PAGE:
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3 of 3 people found the following review helpful
4.0 out of 5 stars My 100-word book review
Parable of the Sower is a vivid, often harrowing, story of survival, loss and companionship, set in a United States in the near future, where the environment and society have degraded to the point of breakdown. An account of a young woman's journey away from the dangerous neighbourhood of her childhood, and of the perils and the people encountered in the search for a safe...
Published on 27 Feb. 2008 by A. J. Cull

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2 of 3 people found the following review helpful
3.0 out of 5 stars IT'S OKAY!
It was a slow moving story. The overall premise is very good, but to me something of the story was lacking. I would have like to know how society got to that point where everyone lived in gated communities and community services such as the police department have to be paid for out of pocket etc. However, I found the character's concept of Earthseed fascinating.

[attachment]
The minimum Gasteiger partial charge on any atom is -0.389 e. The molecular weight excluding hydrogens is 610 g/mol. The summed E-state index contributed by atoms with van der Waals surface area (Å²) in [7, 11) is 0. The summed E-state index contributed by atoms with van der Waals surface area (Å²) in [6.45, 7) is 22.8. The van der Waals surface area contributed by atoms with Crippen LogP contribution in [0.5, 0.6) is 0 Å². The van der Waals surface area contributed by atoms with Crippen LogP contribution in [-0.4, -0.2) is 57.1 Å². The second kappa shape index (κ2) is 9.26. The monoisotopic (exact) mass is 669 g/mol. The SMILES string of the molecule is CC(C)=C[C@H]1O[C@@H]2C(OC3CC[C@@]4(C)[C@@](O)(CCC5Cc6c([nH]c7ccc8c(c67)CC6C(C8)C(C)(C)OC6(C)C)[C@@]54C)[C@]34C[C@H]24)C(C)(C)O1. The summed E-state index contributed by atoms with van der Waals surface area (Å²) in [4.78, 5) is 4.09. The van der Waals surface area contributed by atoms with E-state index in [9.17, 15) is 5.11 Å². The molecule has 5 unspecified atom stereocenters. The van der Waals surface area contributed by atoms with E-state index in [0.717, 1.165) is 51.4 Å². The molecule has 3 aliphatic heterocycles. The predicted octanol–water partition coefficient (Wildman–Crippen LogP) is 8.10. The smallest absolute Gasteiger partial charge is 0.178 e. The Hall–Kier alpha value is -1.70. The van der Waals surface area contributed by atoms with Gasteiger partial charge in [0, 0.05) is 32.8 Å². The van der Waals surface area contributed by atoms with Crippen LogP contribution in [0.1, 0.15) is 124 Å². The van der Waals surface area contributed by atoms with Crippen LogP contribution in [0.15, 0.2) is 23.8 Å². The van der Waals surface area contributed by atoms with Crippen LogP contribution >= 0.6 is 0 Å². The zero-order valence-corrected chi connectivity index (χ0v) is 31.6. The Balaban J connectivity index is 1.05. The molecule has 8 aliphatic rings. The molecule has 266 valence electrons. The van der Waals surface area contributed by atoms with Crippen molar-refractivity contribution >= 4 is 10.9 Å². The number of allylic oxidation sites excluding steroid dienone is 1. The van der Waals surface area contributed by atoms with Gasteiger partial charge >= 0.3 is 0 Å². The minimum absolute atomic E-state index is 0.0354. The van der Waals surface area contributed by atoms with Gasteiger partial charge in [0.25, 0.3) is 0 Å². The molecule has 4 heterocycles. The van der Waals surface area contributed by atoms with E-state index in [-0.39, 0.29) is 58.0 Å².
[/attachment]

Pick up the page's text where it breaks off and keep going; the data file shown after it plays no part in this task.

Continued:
Published on 8 Oct. 1997


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3 of 3 people found the following review helpful
4.0 out of 5 stars My 100-word book review, 27 Feb. 2008
By 
A. J. Cull (London, UK) - See all my reviews
(VINE VOICE)   
This review is from: Parable of the Sower (Mass Market Paperback)
Parable of the Sower is a vivid, often harrowing, story of survival, loss and companionship, set in a United States in the near future, where the environment and society have degraded to the point of breakdown. An account of a young woman's journey away from the dangerous neighbourhood of her childhood, and of the perils and the people encountered in the search for a safe haven, this novel is about the triumph and resilience of the human spirit. Although I felt it would have been just as good without its religious element, reading this story was ultimately an uplifting experience.
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3 of 3 people found the following review helpful